DeVerne Augustus and Dana Mathews have a crazy and interesting maker history: originating in the living room world, they ended up in soap making over time. We met them through one of Drekker’s craft markets and fell in love with their beautiful natural soaps they create right here in town! Be sure to find them at a local market this fall to experience their seasonal flavors.

Tell us a bit about yourself:

We’re just two guys who love new adventures and find it hard to sit still. I (DeVerne) grew up in Perham, MN and moved to Spokane, WA in 1991. Dana is originally from the Northwest, having grown up in and around the Spokane area most of her life. We met in 2001 and have been inseparable ever since. Our first business was our salon in Spokane which we operated, as stylists, for over 15 years. We even had a chocolate and wine shop in part of the living room. As stylists, we have always worked creatively with our hands. I’ve always found other ways to be creative; I’ve made the handmade chocolate truffles for the chocolate factory, made beaded jewelry, and even tried lapidary, cutting and polishing semi-precious stones from around the world. In 2017 we moved to the Palm Springs, California area. Living in such an amazing place was great, but we found ourselves wanting something less hectic and missing cooler weather. We definitely found that here in the Fargo area when we moved here in 2021.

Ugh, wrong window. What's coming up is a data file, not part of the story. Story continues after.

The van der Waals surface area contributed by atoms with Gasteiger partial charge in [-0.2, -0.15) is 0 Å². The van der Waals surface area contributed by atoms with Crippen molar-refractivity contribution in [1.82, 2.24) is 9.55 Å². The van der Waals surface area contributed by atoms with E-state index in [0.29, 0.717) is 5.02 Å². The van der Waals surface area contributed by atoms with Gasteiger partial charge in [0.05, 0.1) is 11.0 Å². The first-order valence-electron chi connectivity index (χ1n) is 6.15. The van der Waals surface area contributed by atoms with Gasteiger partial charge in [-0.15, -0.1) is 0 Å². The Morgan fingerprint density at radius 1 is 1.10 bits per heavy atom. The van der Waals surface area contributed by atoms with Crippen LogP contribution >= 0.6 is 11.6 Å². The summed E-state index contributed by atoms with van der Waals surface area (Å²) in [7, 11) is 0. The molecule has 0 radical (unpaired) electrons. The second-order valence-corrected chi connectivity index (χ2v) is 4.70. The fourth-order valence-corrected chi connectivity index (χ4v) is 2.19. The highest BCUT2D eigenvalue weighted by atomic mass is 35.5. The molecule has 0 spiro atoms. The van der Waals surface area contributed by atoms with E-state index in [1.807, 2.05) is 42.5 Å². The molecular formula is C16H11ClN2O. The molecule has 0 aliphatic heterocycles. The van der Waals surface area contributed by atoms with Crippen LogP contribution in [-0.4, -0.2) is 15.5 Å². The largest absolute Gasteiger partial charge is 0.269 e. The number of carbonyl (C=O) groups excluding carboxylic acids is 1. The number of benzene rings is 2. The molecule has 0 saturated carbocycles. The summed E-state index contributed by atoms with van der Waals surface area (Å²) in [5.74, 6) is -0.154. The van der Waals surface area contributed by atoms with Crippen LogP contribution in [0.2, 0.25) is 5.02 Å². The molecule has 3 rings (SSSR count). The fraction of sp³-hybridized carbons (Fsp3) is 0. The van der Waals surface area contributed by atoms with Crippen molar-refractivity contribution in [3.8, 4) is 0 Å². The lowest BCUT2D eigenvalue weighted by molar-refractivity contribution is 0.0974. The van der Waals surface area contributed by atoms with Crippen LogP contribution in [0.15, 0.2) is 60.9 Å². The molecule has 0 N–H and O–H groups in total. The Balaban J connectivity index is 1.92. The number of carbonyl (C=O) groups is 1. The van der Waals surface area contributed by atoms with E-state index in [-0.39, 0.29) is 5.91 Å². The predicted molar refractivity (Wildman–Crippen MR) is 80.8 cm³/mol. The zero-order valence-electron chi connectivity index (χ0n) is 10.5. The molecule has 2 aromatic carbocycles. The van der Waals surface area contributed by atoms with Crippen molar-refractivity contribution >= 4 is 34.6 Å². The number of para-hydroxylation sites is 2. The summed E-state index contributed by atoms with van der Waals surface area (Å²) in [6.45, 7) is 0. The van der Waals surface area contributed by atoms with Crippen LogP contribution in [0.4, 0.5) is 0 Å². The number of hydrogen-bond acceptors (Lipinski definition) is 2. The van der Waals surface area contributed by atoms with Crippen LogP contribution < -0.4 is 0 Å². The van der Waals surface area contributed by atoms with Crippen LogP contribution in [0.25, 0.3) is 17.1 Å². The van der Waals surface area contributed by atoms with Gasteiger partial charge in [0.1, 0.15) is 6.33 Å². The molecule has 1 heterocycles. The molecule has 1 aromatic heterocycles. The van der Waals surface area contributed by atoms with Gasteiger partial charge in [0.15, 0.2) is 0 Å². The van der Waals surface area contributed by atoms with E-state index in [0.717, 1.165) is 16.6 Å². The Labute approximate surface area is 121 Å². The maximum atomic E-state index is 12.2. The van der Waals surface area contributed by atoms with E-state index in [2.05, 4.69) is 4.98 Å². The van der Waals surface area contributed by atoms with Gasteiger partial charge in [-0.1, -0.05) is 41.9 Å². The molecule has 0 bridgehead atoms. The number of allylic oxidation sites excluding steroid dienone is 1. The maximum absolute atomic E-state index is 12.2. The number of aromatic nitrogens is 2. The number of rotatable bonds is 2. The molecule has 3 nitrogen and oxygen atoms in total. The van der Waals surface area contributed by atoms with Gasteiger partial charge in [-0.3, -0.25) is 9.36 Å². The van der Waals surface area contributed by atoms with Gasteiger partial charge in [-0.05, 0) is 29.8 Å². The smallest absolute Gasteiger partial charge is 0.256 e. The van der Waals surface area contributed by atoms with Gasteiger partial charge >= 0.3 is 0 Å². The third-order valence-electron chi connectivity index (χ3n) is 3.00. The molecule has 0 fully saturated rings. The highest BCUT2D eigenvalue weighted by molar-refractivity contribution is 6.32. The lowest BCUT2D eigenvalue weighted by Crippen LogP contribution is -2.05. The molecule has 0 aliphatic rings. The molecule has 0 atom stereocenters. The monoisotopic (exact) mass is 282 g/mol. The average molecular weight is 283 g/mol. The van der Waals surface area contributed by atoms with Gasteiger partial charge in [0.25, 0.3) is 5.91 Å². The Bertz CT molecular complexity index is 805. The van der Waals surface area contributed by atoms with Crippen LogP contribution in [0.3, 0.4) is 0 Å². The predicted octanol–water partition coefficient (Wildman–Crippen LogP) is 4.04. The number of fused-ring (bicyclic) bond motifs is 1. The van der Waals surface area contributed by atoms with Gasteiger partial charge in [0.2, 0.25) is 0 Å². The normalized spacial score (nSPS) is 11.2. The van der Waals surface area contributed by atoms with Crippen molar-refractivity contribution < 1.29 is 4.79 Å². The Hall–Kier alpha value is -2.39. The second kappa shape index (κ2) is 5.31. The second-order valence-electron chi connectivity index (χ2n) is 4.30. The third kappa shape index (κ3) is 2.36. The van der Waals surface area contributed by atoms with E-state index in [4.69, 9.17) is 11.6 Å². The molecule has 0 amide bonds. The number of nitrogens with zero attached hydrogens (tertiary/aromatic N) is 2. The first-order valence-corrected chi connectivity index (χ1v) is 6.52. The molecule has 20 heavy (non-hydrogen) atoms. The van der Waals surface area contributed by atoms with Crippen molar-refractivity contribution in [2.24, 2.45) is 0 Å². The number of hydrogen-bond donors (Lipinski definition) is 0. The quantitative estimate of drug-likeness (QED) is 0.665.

Since retiring from the world of shows, we have started careers in real estate. After returning to the area and settling in West Fargo, we knew it was time for a new business that helped us get out and meet new people since we basically didn’t know anyone. Building on my (DeVerne) time in the beauty world, educating and focusing on healthy alternatives without the chemicals found in so many personal care products, making natural soap without chemicals made perfect sense. This is how Wilds Soap Company was born.

Describe the type of products you manufacture as the Wilds Soap Company.

We create natural, handmade, vegan and palm-free soaps. Each color comes from vegetable powders or clays, each aroma comes from natural essential oils. The objective is to offer a soap that is good for the body, the soul and the environment. We use no palm for conservation and sustainability reasons, no artificial pigments or fragrance for health and safety reasons.

Tell us how you started making soap.

I am used to working with personal care product lines and have always been concerned with the chemicals used as well as how these chemicals interact with our bodies. After moving back to the Fargo, Moorhead, West Fargo area, we wanted to start a business that didn’t require all the overhead of a storefront and allowed us time to build our careers as Real Estate Agents®. Dana’s excellent customer service skills are perfect for engaging guests at shows. He has a real knack for turning strangers into fans and friends. Soap making seemed like a great way to use our previous knowledge and experience while providing endless opportunities to meet members of our new community while experiencing so many great places and businesses at the same time. Being part of vendor shows at local breweries is starting to be our favorite.

Where does your inspiration for new fragrances or products come from?